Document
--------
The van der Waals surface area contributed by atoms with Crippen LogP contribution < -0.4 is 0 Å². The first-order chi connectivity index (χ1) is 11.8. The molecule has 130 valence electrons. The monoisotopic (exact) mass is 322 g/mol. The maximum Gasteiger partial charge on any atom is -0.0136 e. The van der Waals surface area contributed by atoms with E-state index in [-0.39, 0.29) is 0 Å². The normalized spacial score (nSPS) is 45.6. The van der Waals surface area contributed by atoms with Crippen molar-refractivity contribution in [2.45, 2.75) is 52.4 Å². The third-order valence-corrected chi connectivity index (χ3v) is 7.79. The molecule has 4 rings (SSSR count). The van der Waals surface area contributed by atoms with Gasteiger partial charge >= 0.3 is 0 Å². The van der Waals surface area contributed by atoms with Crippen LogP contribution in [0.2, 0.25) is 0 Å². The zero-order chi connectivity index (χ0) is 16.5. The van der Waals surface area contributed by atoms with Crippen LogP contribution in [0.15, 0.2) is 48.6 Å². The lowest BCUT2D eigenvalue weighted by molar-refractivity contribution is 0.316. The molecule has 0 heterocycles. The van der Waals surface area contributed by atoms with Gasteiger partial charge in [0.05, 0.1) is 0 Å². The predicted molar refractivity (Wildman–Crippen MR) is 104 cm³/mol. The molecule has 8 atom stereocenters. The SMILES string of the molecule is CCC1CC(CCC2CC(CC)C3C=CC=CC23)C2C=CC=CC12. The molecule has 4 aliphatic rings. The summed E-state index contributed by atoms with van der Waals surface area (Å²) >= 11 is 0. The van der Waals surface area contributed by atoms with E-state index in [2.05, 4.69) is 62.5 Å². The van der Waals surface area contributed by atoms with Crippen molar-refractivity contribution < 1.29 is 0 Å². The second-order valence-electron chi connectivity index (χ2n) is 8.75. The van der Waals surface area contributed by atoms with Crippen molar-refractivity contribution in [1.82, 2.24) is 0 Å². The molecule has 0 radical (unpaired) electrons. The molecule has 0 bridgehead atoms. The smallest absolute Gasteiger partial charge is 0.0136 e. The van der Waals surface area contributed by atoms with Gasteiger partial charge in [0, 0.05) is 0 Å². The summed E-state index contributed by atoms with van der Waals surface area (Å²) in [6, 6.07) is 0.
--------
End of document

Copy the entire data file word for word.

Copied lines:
The van der Waals surface area contributed by atoms with Crippen LogP contribution < -0.4 is 0 Å². The first-order chi connectivity index (χ1) is 11.8. The molecule has 130 valence electrons. The monoisotopic (exact) mass is 322 g/mol. The maximum Gasteiger partial charge on any atom is -0.0136 e. The van der Waals surface area contributed by atoms with E-state index in [-0.39, 0.29) is 0 Å². The normalized spacial score (nSPS) is 45.6. The van der Waals surface area contributed by atoms with Crippen molar-refractivity contribution in [2.45, 2.75) is 52.4 Å². The third-order valence-corrected chi connectivity index (χ3v) is 7.79. The molecule has 4 rings (SSSR count). The van der Waals surface area contributed by atoms with Gasteiger partial charge >= 0.3 is 0 Å². The van der Waals surface area contributed by atoms with Crippen LogP contribution in [0.2, 0.25) is 0 Å². The zero-order chi connectivity index (χ0) is 16.5. The van der Waals surface area contributed by atoms with Crippen LogP contribution in [0.15, 0.2) is 48.6 Å². The lowest BCUT2D eigenvalue weighted by molar-refractivity contribution is 0.316. The molecule has 0 heterocycles. The van der Waals surface area contributed by atoms with Gasteiger partial charge in [0.05, 0.1) is 0 Å². The predicted molar refractivity (Wildman–Crippen MR) is 104 cm³/mol. The molecule has 8 atom stereocenters. The SMILES string of the molecule is CCC1CC(CCC2CC(CC)C3C=CC=CC23)C2C=CC=CC12. The molecule has 4 aliphatic rings. The summed E-state index contributed by atoms with van der Waals surface area (Å²) >= 11 is 0. The van der Waals surface area contributed by atoms with E-state index in [2.05, 4.69) is 62.5 Å². The van der Waals surface area contributed by atoms with Crippen molar-refractivity contribution < 1.29 is 0 Å². The second-order valence-electron chi connectivity index (χ2n) is 8.75. The van der Waals surface area contributed by atoms with Crippen molar-refractivity contribution in [1.82, 2.24) is 0 Å². The molecule has 0 radical (unpaired) electrons. The molecule has 0 bridgehead atoms. The smallest absolute Gasteiger partial charge is 0.0136 e. The van der Waals surface area contributed by atoms with Gasteiger partial charge in [0, 0.05) is 0 Å². The summed E-state index contributed by atoms with van der Waals surface area (Å²) in [6, 6.07) is 0.